With 20 minutes to go before tip-off against Providence on Friday, the Massachusetts men’s basketball team announced that one of its best defenders, forward Jonathan Laurent, had tweaked his knee and wouldn’t start. Coming off a loss to Holy Cross where Laurent was one of the only players who didn’t struggle, the UMass defense looked to be in for a long night.
In his place, the Minutemen turned to freshman Samba Diallo, who shined in his first career start and helped revitalize a struggling UMass defense.
“For me, when I learned that I was going to start, it was a chance for me to show what I really can do, and really help the team to get whatever we need,” Diallo said. “I’m hoping, whatever coach needs me to do, I’m always ready to do it. So, feels good.”
Diallo saw just nine minutes in the first half as UMass stumbled out of the gate, giving up 50 first-half points and falling into an 18-point hole by halftime. In the second half, as the Minutemen tightened up on defense, Diallo played 18 of 20 minutes.
Appearing solely in relief of Laurent, Diallo, who McCall described before the year as raw but talented, hadn’t seen more than 20 minutes in a game before Friday. Over those first nine games, however, his game made noticeable strides.
“Defensively, early on in the year, he kept coming out of his stance, and guys were going around him,” coach Matt McCall said. “I think late in the game, it may have been [Alpha] Diallo, he was on him, he stayed in his stance the whole possession. The guy couldn’t go around him because Samba’s so long. When we recruited him, the thing we really, really liked about him was his ferociousness and his competitiveness, and that came out tonight in 27 minutes.”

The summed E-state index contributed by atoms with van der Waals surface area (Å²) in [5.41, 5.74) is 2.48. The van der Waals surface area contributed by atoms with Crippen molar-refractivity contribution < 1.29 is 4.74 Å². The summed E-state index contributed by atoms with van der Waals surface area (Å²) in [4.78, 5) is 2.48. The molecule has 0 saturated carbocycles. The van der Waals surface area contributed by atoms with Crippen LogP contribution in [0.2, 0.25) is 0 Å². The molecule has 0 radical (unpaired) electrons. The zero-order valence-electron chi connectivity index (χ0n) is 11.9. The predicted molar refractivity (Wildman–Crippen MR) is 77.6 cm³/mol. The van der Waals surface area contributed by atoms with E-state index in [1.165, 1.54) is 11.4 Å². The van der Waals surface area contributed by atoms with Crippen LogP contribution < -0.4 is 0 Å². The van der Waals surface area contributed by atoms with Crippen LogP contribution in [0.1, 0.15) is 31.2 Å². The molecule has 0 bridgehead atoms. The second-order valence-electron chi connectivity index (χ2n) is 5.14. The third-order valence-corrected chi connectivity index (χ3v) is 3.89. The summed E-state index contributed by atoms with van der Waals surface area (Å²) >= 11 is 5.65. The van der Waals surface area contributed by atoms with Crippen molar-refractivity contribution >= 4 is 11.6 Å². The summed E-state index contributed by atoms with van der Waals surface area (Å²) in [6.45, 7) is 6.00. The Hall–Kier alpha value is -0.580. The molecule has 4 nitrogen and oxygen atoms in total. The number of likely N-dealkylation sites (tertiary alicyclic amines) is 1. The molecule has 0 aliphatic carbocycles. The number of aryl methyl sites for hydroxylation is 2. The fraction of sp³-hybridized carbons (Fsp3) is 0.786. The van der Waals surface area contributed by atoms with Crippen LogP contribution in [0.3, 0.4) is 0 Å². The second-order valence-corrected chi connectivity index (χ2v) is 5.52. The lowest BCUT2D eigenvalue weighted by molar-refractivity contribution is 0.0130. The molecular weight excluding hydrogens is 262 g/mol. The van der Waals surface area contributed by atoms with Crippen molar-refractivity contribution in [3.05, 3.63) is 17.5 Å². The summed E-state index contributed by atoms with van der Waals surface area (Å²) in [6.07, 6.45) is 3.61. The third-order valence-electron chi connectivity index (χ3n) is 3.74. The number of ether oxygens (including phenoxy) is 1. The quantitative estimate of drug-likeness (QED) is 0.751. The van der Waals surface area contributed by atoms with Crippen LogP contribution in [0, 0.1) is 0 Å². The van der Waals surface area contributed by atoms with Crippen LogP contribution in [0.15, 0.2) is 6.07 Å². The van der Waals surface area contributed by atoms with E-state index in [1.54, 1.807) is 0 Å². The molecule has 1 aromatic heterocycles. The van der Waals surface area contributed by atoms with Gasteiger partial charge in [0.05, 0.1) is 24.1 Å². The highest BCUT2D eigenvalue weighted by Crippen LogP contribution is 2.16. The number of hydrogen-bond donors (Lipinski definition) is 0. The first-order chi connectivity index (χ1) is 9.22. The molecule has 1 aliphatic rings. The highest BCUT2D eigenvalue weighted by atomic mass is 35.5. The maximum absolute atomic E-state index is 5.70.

On the final possession, as Providence’s Alpha Diallo drove for a final shot to try to win it, Samba Diallo read the play and pivoted to prevent a potential open-look three like the ones UMass gave up so often in the first half.
“I was right there, I was on the help, and then he just went down the baseline,” Diallo said. “So I didn’t want to let him reverse it on the corner, so I ran right to the corner to stop the shot from there. That’s why he didn’t pass it.”
Diallo contributed across the board, finishing with seven points, 10 rebounds and a steal, without turning the ball over. His points, rebounds, and minutes were personal bests. Throughout the game, his presence gave the Minutemen a spark that they desperately needed.
“Obviously, with Jonathan Laurent being out, I think our staff felt really comfortable starting Samba,” McCall said. “He brings an entirely different life to our program. Talk about a player who’s been through an enormous amount. I was at the game his senior year in AAU when he tore his ACL, and to see where he is now, and the progression that he’s made, but [especially] the energy he brings.”
That energy was crucial for a UMass team that has been searching for an identity for much of the season. A languid stretch against Holy Cross turned a nine-point lead after halftime into a nine-point deficit and an eventual four-point loss. Against Providence, with every excuse to fold, the Minutemen finally found their resolve and played hard the whole way.
“I talked a lot about it at the half,” McCall said, “that when you have the opportunity now to play, make the most of it, and play as hard as you possibly can, and Samba was terrific for us defensively and gave us an unbelievable lift there.”
For Diallo, it was likely the biggest win of his fledgling college career, and he knew how much it could change things for the team going forward.
“It means a lot,” Diallo said. “It means a lot going down. Now we know what we’re capable of. So we just got to bring it every night, and we’re going to be fine.”
Thomas Haines can be reached at [email protected] and followed on Twitter @thainessports.